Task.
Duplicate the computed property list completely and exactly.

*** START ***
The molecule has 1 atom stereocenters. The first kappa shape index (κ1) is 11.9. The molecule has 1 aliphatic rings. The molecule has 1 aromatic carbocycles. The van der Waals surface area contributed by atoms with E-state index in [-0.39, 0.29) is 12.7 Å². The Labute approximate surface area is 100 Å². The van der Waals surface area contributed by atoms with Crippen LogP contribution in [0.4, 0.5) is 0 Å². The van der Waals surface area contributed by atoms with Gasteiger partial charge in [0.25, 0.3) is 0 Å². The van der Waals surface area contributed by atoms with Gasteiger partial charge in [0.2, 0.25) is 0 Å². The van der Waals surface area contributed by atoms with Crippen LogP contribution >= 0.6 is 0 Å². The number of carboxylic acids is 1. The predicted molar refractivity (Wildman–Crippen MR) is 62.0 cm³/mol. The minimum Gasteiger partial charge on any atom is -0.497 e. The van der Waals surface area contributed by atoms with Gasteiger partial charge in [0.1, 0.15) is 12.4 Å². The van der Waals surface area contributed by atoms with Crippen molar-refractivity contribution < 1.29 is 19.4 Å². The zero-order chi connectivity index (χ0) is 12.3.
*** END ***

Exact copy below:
The molecule has 1 atom stereocenters. The first kappa shape index (κ1) is 11.9. The molecule has 1 aliphatic rings. The molecule has 1 aromatic carbocycles. The van der Waals surface area contributed by atoms with E-state index in [-0.39, 0.29) is 12.7 Å². The Labute approximate surface area is 100 Å². The van der Waals surface area contributed by atoms with Crippen LogP contribution in [0.4, 0.5) is 0 Å². The van der Waals surface area contributed by atoms with Gasteiger partial charge in [0.25, 0.3) is 0 Å². The van der Waals surface area contributed by atoms with Gasteiger partial charge in [0.2, 0.25) is 0 Å². The van der Waals surface area contributed by atoms with Crippen LogP contribution >= 0.6 is 0 Å². The number of carboxylic acids is 1. The predicted molar refractivity (Wildman–Crippen MR) is 62.0 cm³/mol. The minimum Gasteiger partial charge on any atom is -0.497 e. The van der Waals surface area contributed by atoms with Gasteiger partial charge in [0.1, 0.15) is 12.4 Å². The van der Waals surface area contributed by atoms with Crippen molar-refractivity contribution < 1.29 is 19.4 Å². The zero-order chi connectivity index (χ0) is 12.3.